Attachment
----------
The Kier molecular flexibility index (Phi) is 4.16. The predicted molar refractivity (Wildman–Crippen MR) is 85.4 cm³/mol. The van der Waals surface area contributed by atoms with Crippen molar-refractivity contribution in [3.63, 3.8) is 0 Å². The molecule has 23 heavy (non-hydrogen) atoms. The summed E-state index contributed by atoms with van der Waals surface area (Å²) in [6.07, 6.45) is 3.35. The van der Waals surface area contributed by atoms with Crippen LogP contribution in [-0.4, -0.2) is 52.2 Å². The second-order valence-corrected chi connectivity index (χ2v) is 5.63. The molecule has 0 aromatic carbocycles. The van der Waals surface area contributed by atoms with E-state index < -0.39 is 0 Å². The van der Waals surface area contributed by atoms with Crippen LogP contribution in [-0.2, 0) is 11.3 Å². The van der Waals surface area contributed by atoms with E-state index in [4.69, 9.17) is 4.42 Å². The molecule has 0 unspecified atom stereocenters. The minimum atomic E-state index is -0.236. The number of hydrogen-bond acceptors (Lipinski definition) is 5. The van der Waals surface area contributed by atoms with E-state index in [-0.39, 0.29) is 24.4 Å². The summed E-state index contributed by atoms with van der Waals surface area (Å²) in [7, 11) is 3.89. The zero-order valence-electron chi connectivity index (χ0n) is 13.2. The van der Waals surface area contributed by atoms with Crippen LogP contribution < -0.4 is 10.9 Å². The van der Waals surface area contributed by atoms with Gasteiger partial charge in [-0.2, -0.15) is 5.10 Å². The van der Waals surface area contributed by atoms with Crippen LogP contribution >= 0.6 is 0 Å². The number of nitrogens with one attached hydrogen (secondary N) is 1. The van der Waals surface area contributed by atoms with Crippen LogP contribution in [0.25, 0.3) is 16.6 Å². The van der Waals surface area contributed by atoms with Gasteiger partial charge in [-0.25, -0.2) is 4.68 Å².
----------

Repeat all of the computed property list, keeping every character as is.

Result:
The Kier molecular flexibility index (Phi) is 4.16. The predicted molar refractivity (Wildman–Crippen MR) is 85.4 cm³/mol. The van der Waals surface area contributed by atoms with Crippen molar-refractivity contribution in [3.63, 3.8) is 0 Å². The molecule has 23 heavy (non-hydrogen) atoms. The summed E-state index contributed by atoms with van der Waals surface area (Å²) in [6.07, 6.45) is 3.35. The van der Waals surface area contributed by atoms with Crippen LogP contribution in [-0.4, -0.2) is 52.2 Å². The second-order valence-corrected chi connectivity index (χ2v) is 5.63. The molecule has 0 aromatic carbocycles. The van der Waals surface area contributed by atoms with E-state index < -0.39 is 0 Å². The van der Waals surface area contributed by atoms with Crippen LogP contribution in [-0.2, 0) is 11.3 Å². The van der Waals surface area contributed by atoms with E-state index in [4.69, 9.17) is 4.42 Å². The molecule has 0 unspecified atom stereocenters. The minimum atomic E-state index is -0.236. The number of hydrogen-bond acceptors (Lipinski definition) is 5. The van der Waals surface area contributed by atoms with E-state index in [-0.39, 0.29) is 24.4 Å². The summed E-state index contributed by atoms with van der Waals surface area (Å²) in [7, 11) is 3.89. The zero-order valence-electron chi connectivity index (χ0n) is 13.2. The van der Waals surface area contributed by atoms with Crippen LogP contribution < -0.4 is 10.9 Å². The van der Waals surface area contributed by atoms with Gasteiger partial charge in [-0.2, -0.15) is 5.10 Å². The van der Waals surface area contributed by atoms with Crippen LogP contribution >= 0.6 is 0 Å². The number of nitrogens with one attached hydrogen (secondary N) is 1. The van der Waals surface area contributed by atoms with Crippen LogP contribution in [0.25, 0.3) is 16.6 Å². The van der Waals surface area contributed by atoms with Gasteiger partial charge in [-0.25, -0.2) is 4.68 Å².